Coastal wetlands can be saved from sea level rise by recreating past tidal regimes
Coastal tidal wetlands have the ability to remove significant amounts of carbon from the atmosphere and accumulate them in the sediment, helping to mitigate climate change. Along with their water and soil purification capabilities, it can be understood why it is vital to preserve and restore these wetlands worldwide from the negative impacts of sea level rise.
Coastal tidal wetlands, such as saltmarsh and mangrove wetlands, can be found in the tidal zone between the land and ocean. These vegetated intertidal ecosystems are valuable ecological environments that serve as important habitat for wildlife; in addition to providing numerous ecosystem benefits for humans. Globally, 50% of these wetlands have been disturbed or damaged by human impact since 1900 and projections indicate up to 30% of current global wetlands could be lost due to sea level rise by 2100.
The United Nations declared 2021-2030, the Decade on Ecosystem Restoration calling upon nations and governments to take action to restore damaged ecosystems. To support this important initiative UNSW EcoEng researchers from the Water Research Laboratory have developed a sustainable solution that demonstrates the ability to preserve existing coastal wetlands from sea level rise threat and restore wetlands already influenced by human intervention. We call our solution the “Tidal Replicate Method”!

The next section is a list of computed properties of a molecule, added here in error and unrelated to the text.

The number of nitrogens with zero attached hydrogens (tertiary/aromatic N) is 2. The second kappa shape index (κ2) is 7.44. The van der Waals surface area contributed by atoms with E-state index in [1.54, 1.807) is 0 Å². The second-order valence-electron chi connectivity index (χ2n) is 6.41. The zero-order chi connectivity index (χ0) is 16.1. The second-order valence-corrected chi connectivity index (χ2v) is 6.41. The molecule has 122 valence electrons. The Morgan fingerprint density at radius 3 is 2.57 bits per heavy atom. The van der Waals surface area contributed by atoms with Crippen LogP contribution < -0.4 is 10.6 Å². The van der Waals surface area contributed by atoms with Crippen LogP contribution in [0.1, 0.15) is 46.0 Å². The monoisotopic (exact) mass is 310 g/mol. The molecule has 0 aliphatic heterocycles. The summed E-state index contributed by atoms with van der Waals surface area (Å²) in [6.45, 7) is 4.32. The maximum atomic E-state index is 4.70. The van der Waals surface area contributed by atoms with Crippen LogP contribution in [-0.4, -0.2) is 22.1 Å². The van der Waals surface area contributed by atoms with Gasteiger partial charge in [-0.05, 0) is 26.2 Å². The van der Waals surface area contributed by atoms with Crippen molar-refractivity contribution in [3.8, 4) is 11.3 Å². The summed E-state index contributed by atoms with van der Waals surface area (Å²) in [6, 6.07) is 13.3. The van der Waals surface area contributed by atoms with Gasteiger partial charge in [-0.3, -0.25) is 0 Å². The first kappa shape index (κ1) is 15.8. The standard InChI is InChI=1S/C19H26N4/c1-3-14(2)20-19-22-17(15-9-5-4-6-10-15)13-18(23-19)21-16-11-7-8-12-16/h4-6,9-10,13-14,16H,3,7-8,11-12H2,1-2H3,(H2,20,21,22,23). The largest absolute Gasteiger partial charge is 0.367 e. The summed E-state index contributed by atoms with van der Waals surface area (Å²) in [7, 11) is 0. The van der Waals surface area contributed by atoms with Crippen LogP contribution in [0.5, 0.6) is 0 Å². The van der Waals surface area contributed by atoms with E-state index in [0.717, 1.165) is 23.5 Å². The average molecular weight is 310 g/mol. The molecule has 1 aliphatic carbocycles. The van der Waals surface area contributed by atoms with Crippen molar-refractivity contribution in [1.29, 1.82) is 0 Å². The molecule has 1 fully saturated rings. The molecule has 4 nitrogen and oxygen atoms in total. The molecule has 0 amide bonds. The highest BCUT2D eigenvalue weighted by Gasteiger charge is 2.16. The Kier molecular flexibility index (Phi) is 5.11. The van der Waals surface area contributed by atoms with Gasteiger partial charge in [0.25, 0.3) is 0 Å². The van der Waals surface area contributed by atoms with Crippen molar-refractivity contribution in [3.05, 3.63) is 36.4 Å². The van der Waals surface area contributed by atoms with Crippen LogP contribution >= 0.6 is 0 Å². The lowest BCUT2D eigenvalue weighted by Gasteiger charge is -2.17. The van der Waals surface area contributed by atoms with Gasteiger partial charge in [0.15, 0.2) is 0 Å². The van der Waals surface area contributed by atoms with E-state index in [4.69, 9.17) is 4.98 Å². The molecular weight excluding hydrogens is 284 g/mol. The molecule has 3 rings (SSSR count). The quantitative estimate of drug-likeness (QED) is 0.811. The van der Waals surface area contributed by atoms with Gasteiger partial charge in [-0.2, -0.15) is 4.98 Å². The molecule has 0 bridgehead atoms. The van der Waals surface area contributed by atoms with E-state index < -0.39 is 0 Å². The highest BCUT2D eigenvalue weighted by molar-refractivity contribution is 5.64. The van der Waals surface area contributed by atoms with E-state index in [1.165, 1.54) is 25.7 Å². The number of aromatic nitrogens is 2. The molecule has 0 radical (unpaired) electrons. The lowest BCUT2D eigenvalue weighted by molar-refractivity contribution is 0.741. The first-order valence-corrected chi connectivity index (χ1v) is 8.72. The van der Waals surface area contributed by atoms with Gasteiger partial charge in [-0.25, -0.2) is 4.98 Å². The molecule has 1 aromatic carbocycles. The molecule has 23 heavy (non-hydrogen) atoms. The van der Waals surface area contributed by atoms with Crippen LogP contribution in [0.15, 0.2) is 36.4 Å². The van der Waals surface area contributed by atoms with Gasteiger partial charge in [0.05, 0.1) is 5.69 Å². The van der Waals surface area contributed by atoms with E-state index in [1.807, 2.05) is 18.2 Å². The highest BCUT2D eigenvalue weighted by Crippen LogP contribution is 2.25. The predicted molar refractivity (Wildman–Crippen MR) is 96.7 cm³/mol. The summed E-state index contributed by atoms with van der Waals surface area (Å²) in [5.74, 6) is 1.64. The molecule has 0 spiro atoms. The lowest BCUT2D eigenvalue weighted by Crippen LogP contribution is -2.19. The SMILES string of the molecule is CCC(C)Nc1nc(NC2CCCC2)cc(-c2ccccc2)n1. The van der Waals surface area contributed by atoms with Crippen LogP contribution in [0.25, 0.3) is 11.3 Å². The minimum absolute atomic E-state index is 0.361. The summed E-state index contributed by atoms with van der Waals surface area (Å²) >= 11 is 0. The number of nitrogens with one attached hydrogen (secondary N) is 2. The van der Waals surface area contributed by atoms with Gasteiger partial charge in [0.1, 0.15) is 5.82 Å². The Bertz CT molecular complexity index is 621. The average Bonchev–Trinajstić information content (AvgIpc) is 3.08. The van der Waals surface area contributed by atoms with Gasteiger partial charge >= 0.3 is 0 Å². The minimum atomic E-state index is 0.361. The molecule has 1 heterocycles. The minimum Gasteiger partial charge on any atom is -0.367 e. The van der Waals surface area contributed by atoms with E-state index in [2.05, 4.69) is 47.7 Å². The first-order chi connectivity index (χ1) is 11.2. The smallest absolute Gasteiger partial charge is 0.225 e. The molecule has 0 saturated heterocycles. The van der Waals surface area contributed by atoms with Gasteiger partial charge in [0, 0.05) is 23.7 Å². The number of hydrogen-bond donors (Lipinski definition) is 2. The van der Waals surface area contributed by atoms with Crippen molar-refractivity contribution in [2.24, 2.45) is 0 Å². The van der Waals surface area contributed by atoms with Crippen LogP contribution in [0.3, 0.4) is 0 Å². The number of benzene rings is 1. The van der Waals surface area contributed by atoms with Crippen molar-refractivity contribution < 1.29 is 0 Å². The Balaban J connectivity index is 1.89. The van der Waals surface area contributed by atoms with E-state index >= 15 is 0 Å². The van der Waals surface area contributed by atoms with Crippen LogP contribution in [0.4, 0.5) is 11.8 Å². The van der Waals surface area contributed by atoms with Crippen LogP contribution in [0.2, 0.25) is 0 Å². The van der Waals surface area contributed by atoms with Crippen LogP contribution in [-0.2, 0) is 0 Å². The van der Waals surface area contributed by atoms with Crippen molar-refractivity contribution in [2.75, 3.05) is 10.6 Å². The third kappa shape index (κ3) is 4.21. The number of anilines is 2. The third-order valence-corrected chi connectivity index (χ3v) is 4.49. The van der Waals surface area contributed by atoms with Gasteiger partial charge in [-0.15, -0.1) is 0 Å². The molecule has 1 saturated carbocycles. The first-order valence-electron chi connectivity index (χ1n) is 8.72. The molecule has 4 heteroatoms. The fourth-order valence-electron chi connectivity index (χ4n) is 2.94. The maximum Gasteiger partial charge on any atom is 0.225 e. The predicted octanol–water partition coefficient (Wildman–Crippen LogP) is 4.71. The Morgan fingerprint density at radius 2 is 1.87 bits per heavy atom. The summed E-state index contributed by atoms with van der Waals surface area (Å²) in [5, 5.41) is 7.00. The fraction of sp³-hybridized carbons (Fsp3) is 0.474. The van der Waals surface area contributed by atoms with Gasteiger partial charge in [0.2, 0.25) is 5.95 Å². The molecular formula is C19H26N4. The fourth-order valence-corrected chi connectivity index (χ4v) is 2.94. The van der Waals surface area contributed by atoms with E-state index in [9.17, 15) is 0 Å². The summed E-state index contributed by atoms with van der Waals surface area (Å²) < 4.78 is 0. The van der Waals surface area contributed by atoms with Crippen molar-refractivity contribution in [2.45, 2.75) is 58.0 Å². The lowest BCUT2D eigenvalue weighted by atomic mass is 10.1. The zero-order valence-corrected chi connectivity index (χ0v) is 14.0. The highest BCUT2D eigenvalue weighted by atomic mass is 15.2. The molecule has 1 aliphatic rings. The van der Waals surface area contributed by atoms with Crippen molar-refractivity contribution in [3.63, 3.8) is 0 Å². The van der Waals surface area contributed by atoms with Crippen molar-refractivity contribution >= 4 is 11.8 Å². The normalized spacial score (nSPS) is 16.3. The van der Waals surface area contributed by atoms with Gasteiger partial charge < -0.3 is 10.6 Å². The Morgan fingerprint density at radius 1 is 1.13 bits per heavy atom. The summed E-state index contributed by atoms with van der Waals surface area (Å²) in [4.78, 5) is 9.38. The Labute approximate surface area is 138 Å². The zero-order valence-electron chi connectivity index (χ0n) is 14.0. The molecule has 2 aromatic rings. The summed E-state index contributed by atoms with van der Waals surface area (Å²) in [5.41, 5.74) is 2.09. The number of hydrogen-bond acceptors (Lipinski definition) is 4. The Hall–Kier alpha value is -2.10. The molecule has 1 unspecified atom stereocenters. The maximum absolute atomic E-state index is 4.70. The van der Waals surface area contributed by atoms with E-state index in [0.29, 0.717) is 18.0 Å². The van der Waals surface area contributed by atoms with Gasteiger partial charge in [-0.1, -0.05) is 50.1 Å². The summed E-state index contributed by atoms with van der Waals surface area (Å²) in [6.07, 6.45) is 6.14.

UNSW’s “Tidal Replicate Method” creates a regime that mimics the desired tidal inundation duration and depth for intertidal wetlands. This synthetic tidal regime can then be applied via automated control systems, called “SmartGates”, which can be applied to any tidal wetland in the world regardless of size, depending on the wetland geometry and boundary conditions.
This method can save millions of hectares of coastal wetlands worldwide from permanent inundation. Our analysis of global Ramsar wetlands, (wetlands of international importance), show that the “Tidal Replicate Method” can be implemented at 32 Ramsar listed wetlands sites located across six continents. This has the potential to save over 1,840,000 hectares of high priority wetlands from permanent inundation due to sea level rise; with the potential to save $230 billion USD per year on ecosystem services.
A journal article on the "Tidal Replicate Method" can be accessed here: https://www.nature.com/articles/s41598-021-80977-3